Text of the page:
“There are often instituted drawbacks or obstacles that may hold us back. But the important thing to remember is that you are truly the master of your own destiny. It’s okay to have bad days but someone out there would kill to have the access to all the privileges that we have.”

Nandish shared with me that he plans to donate his winnings to a scholarship at his alma mater, the University of Alabama-Huntsville.

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The Productivity Trick Used By Tim Ferriss And Nick Saban – OITW 3

This is Part 3 of the JABBED 5-Minute Book club series on the Ryan Holiday book, The Obstacle is the Way. Earlier parts can be found here and here but are not necessary to read as each post stands on its own. Quotes are from OITW unless otherwise noted.

Not part of the 5-Minute Book Club yet? Read more about it or join here.

If you have been following this series, pay extra close attention to this post. This is the most powerful lesson from The Obstacle is the Way and will change your life if you take it to heart.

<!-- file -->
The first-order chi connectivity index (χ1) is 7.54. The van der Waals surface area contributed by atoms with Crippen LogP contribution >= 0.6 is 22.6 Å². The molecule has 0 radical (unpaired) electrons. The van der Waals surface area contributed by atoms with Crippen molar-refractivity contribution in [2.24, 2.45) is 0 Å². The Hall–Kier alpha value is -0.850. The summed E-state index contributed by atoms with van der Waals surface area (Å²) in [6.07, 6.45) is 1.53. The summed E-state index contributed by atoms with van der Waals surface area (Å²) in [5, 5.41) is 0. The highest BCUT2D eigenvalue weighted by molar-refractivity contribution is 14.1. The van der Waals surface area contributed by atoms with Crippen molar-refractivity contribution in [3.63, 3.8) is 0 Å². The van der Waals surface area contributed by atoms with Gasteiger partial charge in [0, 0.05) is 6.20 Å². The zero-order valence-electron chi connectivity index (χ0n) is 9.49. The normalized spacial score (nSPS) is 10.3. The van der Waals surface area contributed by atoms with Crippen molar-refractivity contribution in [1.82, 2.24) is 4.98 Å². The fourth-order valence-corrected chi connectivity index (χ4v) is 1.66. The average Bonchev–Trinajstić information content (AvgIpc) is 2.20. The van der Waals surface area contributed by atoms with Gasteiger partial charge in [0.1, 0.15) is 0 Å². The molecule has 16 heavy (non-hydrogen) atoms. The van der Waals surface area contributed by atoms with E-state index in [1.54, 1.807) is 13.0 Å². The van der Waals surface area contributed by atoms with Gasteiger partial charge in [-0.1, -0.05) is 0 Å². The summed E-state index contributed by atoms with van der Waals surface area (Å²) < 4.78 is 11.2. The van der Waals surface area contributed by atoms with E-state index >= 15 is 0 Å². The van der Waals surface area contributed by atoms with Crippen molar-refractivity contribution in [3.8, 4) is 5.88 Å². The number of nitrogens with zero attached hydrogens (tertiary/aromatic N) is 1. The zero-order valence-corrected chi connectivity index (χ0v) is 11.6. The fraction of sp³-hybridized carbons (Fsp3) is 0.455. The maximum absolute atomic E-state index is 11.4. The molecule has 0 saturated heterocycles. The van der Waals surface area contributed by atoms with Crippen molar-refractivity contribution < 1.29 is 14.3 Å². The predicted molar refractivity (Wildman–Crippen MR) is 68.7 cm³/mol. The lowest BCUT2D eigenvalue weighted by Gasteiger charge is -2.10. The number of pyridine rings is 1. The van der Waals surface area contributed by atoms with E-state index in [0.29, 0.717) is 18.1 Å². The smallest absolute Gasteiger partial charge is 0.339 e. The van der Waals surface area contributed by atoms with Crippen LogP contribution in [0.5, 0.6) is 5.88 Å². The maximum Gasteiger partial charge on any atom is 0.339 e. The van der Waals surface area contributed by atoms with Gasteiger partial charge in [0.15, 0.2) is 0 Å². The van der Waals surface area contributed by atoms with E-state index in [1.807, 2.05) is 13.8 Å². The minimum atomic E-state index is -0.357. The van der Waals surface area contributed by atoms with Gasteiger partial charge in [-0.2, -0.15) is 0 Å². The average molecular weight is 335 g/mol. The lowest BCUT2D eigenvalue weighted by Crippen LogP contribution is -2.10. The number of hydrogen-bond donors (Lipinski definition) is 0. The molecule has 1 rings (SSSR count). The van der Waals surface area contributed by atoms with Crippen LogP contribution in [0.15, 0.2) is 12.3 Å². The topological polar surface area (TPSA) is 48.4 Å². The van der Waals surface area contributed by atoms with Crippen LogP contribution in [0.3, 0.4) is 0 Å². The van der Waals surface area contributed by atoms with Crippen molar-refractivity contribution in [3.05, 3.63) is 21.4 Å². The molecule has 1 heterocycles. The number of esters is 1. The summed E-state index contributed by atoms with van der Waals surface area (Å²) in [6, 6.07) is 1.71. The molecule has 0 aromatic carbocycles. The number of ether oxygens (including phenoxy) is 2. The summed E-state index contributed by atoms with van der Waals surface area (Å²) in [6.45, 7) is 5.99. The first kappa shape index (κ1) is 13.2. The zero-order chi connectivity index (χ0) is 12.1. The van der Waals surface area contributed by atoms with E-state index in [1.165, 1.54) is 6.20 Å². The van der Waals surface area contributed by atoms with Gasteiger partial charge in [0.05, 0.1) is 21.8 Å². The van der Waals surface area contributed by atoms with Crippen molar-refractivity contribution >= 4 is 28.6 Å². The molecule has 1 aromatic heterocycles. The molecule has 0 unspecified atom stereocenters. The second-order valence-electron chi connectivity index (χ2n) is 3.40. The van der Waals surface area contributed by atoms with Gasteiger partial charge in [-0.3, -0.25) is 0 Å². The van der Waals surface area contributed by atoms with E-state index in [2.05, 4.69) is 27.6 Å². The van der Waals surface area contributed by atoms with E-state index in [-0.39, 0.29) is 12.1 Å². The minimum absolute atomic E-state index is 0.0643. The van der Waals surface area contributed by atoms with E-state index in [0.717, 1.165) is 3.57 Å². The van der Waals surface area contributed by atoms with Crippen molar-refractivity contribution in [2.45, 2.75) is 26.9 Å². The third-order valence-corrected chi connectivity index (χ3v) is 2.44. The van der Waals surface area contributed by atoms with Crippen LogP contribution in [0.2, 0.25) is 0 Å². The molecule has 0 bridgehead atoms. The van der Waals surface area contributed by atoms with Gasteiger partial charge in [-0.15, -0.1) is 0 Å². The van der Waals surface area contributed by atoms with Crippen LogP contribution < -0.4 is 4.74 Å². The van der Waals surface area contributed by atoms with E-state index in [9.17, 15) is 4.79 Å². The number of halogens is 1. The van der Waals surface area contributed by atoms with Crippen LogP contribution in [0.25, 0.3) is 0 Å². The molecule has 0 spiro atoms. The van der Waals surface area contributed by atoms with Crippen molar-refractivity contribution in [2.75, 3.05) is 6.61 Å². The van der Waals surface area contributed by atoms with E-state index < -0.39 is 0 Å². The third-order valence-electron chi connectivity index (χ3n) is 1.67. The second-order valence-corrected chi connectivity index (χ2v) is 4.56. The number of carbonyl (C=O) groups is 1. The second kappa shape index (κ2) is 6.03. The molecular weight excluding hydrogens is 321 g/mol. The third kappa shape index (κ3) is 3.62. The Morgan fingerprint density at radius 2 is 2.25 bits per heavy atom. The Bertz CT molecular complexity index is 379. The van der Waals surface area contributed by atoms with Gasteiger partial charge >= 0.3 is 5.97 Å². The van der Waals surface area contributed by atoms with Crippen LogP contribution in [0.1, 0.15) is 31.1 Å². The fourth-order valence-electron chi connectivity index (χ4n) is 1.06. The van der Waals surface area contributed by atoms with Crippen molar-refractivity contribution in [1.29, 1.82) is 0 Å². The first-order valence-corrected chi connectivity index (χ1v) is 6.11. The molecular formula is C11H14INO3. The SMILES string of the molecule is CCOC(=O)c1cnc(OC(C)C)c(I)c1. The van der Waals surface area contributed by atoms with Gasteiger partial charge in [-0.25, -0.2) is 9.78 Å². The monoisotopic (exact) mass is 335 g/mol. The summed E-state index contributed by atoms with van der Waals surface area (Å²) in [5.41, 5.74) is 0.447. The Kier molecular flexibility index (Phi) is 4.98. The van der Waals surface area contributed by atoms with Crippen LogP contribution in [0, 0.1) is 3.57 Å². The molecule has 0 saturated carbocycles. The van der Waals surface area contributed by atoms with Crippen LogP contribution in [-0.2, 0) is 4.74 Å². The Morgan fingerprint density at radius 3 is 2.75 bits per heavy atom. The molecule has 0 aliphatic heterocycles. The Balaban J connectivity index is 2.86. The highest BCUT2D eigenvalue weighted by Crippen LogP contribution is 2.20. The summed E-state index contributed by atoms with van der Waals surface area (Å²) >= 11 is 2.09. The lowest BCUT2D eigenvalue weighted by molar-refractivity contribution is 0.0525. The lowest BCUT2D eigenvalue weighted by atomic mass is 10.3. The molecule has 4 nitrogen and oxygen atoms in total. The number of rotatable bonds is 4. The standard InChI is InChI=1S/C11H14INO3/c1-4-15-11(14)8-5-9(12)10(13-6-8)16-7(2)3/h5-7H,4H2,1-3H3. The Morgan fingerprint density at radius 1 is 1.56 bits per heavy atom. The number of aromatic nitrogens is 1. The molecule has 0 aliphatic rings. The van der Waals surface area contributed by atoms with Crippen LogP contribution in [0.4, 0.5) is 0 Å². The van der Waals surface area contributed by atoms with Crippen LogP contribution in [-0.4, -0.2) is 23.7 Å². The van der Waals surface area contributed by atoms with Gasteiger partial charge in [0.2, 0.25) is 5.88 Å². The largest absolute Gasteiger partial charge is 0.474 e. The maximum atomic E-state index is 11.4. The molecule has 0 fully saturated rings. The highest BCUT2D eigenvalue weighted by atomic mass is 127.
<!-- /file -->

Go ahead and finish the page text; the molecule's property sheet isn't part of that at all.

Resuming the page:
Why is that we all have only 24 hours in a day, yet some can achieve so much more than others? We all have a limited amount of time and energy. This means that every time that we choose to spend time or energy on one thing, we are left with less of both to spend on other things.

So, here’s the trick: focus 100% of your time and energy on the things that you can control. Spend 0% of your time & energy on the things that you can’t control.

The default behavior for the average person is to spend the majority of their time and energy worrying over things they can’t control. News, sports, gossip, decisions that are for others to make.

In addition to lost time & energy, these things we can’t control often cause us stress. Stress further damages our ability to be productive and makes us unhappy.

When we focus on things we can control, we feel empowered. When we focus on things we can’t control, we feel powerless.